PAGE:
Thursday, March 14, 2013
Barker Your Table Top Game
by Tobie Abad
I'm a sucker for Clive Barker horror. No, I don't think he's the best there is when it comes to writing horror novels and no I am not a huge fan of his movies either. But I have to admit I find a certain satisfaction in reading his books and given how often I find myself drawing inspiration from his concepts, here's my short article on how to Barker up your Table Top Games. (Fans of Haruki Murakami can look here for another similar article. Fans of Studio Ghibli can look here as well.)
Start With Cynicism In All Its Forms.
Clive Barker characters are known to have such bouts that many of the protagonists only seem pleasant because of the still existent sensitivity they hide. Be sure to give the characters a reason to be angry, or doubtful, or have a penchant of questioning any good thing that comes along.
Sex Should Celebrate Itself.
Granted some gamers might have trouble with having sex scenes in their game (I gave some advice on doing that here), you can always just throw in a bit of seduction and sultriness without crossing the line if you prefer.
Other Dimensions or Realities Linger Beyond Our Perception.
Barker loves having worlds that exist parallel to our own. Or worlds that stand divided from ours. Paradises. Hells. They're there. So if your game allows such a place (like the Shadowlands of Wraith: The Oblivion, the Metropolis of Kult, or the Blue City of Lacuna) then you're already moving in the right direction.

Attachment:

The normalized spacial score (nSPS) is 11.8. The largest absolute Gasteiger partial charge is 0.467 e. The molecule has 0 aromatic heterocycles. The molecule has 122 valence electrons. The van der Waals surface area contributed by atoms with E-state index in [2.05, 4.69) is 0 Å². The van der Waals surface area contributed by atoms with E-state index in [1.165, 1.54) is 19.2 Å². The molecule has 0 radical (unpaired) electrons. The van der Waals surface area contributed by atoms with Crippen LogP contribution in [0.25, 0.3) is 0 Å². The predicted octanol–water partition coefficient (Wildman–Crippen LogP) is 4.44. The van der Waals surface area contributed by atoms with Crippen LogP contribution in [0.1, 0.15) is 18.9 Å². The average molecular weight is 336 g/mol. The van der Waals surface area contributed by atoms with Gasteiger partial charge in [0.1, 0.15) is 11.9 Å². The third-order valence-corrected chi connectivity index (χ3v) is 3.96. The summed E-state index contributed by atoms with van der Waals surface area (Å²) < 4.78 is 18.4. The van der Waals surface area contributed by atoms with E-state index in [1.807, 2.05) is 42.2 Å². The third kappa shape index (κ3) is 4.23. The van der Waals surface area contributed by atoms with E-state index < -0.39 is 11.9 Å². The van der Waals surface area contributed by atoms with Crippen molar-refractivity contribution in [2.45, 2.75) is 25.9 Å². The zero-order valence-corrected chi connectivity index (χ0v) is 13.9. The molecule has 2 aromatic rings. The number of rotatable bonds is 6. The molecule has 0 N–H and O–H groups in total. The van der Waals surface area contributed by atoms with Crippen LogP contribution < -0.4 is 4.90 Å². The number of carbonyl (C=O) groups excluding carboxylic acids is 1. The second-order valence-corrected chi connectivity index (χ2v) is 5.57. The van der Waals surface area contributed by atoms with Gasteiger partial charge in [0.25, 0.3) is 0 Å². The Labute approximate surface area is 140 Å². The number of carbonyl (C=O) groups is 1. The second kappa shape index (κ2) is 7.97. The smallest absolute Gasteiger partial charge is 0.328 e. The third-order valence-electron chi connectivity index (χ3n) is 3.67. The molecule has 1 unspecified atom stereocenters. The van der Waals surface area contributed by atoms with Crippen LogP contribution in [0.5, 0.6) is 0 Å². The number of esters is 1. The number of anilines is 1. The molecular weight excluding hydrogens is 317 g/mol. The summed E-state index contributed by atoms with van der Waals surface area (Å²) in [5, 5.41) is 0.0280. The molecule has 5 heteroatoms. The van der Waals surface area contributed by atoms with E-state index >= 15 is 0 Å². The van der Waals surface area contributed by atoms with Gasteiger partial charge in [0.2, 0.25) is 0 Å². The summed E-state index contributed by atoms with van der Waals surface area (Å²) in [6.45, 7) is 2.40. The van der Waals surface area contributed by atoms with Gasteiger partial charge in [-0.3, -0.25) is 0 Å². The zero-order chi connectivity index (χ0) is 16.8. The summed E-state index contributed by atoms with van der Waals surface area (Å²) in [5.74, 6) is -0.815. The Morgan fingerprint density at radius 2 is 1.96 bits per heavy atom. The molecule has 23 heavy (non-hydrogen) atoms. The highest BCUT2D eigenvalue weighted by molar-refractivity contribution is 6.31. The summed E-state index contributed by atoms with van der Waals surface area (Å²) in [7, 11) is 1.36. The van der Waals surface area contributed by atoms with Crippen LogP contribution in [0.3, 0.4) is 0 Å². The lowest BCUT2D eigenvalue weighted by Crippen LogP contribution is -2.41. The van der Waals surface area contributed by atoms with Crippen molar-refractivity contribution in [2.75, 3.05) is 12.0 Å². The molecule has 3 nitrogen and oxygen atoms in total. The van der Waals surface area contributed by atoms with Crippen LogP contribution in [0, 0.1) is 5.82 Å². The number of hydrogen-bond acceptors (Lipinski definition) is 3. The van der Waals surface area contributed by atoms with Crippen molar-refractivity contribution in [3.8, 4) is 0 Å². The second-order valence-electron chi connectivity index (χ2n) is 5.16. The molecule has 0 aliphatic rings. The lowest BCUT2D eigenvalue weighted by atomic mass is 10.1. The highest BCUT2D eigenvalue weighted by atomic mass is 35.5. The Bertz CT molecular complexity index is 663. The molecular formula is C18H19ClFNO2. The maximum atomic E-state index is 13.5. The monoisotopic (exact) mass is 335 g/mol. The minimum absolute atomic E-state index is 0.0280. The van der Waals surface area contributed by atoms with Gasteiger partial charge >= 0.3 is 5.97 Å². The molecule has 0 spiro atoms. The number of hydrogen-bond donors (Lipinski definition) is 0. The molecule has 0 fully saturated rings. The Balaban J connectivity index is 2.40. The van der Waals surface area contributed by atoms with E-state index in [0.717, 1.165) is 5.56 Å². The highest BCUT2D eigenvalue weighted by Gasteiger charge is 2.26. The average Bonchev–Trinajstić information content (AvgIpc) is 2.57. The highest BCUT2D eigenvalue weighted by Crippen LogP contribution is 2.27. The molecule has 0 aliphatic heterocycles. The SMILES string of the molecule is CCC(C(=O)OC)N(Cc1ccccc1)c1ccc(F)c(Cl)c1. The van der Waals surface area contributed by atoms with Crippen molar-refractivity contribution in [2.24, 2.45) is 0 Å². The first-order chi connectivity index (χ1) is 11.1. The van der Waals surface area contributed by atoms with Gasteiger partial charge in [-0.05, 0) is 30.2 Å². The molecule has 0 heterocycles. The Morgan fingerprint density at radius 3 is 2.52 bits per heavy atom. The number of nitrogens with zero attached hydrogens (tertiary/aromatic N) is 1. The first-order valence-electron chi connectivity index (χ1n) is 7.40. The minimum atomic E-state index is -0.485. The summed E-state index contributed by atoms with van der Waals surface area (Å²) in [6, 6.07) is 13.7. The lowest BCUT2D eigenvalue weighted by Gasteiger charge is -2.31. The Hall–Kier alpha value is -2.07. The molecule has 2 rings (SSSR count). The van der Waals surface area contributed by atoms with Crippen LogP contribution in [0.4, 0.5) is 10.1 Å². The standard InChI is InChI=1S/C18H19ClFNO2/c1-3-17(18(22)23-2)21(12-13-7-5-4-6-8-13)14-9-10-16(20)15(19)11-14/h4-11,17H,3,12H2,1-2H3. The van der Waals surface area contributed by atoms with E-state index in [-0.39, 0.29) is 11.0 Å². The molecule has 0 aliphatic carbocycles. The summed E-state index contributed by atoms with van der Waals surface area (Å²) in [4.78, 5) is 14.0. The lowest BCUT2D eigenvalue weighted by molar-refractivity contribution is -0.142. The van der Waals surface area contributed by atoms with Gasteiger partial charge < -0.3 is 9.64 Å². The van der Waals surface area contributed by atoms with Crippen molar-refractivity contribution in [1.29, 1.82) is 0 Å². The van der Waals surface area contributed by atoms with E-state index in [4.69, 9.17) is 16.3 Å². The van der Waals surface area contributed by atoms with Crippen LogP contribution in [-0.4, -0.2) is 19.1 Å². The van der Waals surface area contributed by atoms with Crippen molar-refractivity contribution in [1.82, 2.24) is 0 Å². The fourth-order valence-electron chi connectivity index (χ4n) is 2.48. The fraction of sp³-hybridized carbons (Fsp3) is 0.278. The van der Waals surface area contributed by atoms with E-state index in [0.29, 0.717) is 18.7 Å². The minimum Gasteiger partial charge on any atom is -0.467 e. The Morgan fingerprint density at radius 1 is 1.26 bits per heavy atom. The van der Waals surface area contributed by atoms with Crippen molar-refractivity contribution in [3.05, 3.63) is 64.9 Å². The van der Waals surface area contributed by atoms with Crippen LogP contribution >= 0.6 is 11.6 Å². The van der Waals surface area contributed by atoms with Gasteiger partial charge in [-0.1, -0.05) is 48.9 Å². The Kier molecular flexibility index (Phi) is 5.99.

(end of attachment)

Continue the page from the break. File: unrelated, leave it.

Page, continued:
If not, then time to add one in.
Be sure to make visiting the place a tricky thing: tremendously easy for some, impossible for others. Rituals are always good. Or sacrifices. A puzzle box would be perfect.
Character Flaws Should Be Undeniable
Cliver Barker's characters tend to be quite human in ways that we find embarrassing. Tremendously horny or absolutely selfish. Defiantly rebellious or blindly religious. Play up the extremes in the personality without teetering off outside the human paradigm of things. Barker's characters should remind you of that uncle you really find disgusting, or that cousin you really hate.
People Die, Often. Very Often.
Death is a frequent and expected occurrence, given the genre. So yes, don't be afraid to have the road of your narrative paved with the dead bodies of supporting cast members. If you must, kill even the player characters, but have them return changed. Empowered. Or trapped in a deal with the devil.
And when death happens, make it glorious. Bloody glorious.
Severed limbs. Detached torsos. Blood surging like broken faucets. Pouring like thick rain. Sliced fingers should fly off. Eyeballs crushed. Bones crumbled into dust. Sharp things should stab deep. Hooks should twist. Saws should spin.
A thing doesn't just bite... it chomps like a Great White Shark. A blade doesn't just slide into the flesh, it tears through like a train ramming through and unleashes a crimson rain.
Pain Tends To Be Self-Inflicted.
And Finally, Love.
It is real. It is powerful.
It is profound.
And it makes all the Horror worth surviving.
Barker would be proud.